Malloy, in close teamwork with our trusty union bosses, forced state employees into a concessions package the likes of which Cafero could have only dreamed about. That’s right: our very own union bosses helped to slash state workers’ future pension in ways the state Republicans could have never done on their own. (When our trusty union bosses want something from Malloy, they don’t hesitate to pay him back with state employees’ benefits.)

Don’t believe it? Check out this wish list from January 2011:

Common Sense Commitment to Connecticut

On Page 2, how many of the proposed concessions were actually beaten out of us? Here’s a hint—it would be quicker to count up the number of concession that weren’t beaten out of us.

Aside from Cafero’s faulty memory on recent state employee pension give-backs, he really does seem off-base with his current criticisms. He has raised several legitimate fiscal concerns over the past couple of years that I’ve been paying attention, but he weakens his credibility with confused, off-base complaints like this.


posted by: Commuter | May 4, 2013  11:47am

“Connecticut Retirement Plans and Trust Funds realized an investment return of 13.47 percent.”

That’s a headline. More stories should be written about the reality of what is going on in state government. Bad and good.

This is much more news than Rep. Cafero’s latest partisan sniping and misrepresentation of the facts.

It is true that we would rather not sell assets to fund payments, but Nappier isn’t suggesting otherwise. It’s another straw man that misleads taxpayers and voters. HST hits the nail right on the head.

dano860 - just not true. The pension funds, as Nappier said, is a separate pot of money. Payments to retirees are not part of general fund spending and so have nothing to do with the spending cap.

JAM, as long as fund performance and payments into the fund stay ahead of disbursements to beneficiaries, the fund will stay solvent. But nobody can argue that 42% is an acceptable number. And nobody is.

posted by: Historian | May 4, 2013  6:36pm

First let us know What investments are being “sold” - short term notes with interest rates in basis points. Bonds with interest rates at the bottom. Stock that has tanked. “selling investments” has many outcomes - some good some bad.  What did she sell and what was she doing three years ago to pay the state’s bills - using only income??

posted by: BrianO | May 6, 2013  6:28am

This is one of the reasons why pension assets exist.  There is no story here.

With a healthier system, perhaps, the sale of assets would not be required and obligations could be funded with cash, but in the best of times assets are sold to make payments.  Plans are not liquid, pure and simple. 

The fact that the plans are not funded is a different issue and is tied to the fact that they are too rich—as all states are learning —and they were unfunded with the approval of both parties.  Making unions happy in the short term is a central component to any successful politicians power. 

The campaign season has begun and while this issue is not as smarmy as McKinney’s hissy fit about Malloy’s trip to DC, it is equally irrelevant.  Stupid season has begun and we should insist that our politicians raise legitimate issues.

posted by: JAM | May 6, 2013  8:30am

@ Commuter:
Don’t disagree, but the question is the affordabilty of those payments into the fund. All problems can be solved and eliminated with unlimited amounts of money.

posted by: Historian | May 6, 2013  10:11am

Agreed but I still would like to know exactly what kind of “investments” were sold.  There is a big difference in selling various types of “investments” and the State should be explicit in it’s financial dealing - some of us actually know the differences and their long and short term implications.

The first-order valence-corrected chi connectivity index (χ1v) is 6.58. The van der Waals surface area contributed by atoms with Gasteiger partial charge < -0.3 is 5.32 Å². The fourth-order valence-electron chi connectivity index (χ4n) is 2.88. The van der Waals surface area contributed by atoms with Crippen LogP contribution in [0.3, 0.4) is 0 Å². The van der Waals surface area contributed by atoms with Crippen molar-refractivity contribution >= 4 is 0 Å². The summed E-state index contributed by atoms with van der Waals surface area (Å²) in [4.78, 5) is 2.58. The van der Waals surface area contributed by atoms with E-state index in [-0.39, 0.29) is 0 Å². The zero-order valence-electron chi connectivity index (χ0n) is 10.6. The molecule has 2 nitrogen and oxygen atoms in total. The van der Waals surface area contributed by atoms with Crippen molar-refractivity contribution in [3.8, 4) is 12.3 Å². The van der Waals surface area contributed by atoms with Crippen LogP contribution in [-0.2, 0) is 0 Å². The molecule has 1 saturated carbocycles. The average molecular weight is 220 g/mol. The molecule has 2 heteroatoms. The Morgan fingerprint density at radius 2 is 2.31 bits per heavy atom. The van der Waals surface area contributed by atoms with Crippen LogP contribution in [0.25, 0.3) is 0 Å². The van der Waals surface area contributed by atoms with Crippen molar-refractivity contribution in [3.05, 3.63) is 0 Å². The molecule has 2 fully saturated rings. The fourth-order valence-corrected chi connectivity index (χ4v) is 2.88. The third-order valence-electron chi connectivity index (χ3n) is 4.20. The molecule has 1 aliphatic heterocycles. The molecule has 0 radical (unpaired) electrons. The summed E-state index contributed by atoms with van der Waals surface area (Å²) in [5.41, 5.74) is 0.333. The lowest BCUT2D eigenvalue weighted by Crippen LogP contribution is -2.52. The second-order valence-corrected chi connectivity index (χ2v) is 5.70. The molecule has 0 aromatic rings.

posted by: perturbed | May 6, 2013  7:27pm


JAM wrote:

”@ Commuter:
Don’t disagree, but the question is the affordabilty of those payments into the fund. All problems can be solved and eliminated with unlimited amounts of money.”

Hmmmm, I see where you’re going here, JAM. Wonder if I can apply the same thought process in my own personal finances:

Lately I’ve determined that the recession has reduced the “affordability” of my mortgage payments. In fact, paying my mortgage is staring to look downright unsustainable!

How should the fact that I’ve entered into a legal contract with my mortgage holder factor into my decision about the size of my mortgage payments? Does the lack of affordability grant me the right to break my promise and start paying less? Will the courts agree with my determination of what’s affordable?


posted by: JAM | May 7, 2013  8:16am

@ perturbed:
Understand your position, but wonder how a court would view the complicity of the unions ( and vicariously that of members)in creating the situation.
Interesting question, but a moot point for those us who will get out of here rather than have our retirement savings gobbled up to pay for it.

posted by: ASTANVET | May 7, 2013  8:18am

Lets not forget that many retirement investements are mortgage backed securities - so those have taken big hits over the last 5 years.  Bottom line is that we are insolvent - you can blame past or present legislatures for that insolvency, but it doesn’t change the facts.  The bluest of blue legislators have contributed to the fiscal disaster.  This is a math problem - politicians SUCK at math!

posted by: perturbed | May 7, 2013  8:45pm



I guess the point is, the promises were made, and I don’t know of an objective measure of what’s affordable.


“Lets not forget that many retirement investements are mortgage backed securities - so those have taken big hits over the last 5 years.”

The first problem with that statement is that the state pension funds do not appear to hold a significant percentage of mortgage backed securities.


Maybe some percentage of the “Core Fixed Income” and “Liquidity Fund” positions hold them, but that can’t amount to a whole lot.

The second problem is that mortgage backed securities only weathered a relatively small, short-lived decline. You’d never know they took “big hits,” for example, from the PIMCO Mortgage Backed Securities Fund or the Vanguard GNMA fund. Here’s a Morningstar chart of those two funds, with the S&P 500 thrown in for comparison.

5-year growth chart of PTRIX and VFIIX

It doesn’t seem like holding mortgage backed securities would have been a bad thing for any pension fund over the last 5 years. What am I missing?


posted by: JAM | May 8, 2013  10:10am

@ perturbed:
To paraphrase Potter Stewart, “you’ll know it when you see it.”
Chronic underfunding, borrowing ( $2 Billion for the teachers and only a 52% funding level), and
budget straining contibution requirements.
I think I’m seeing it.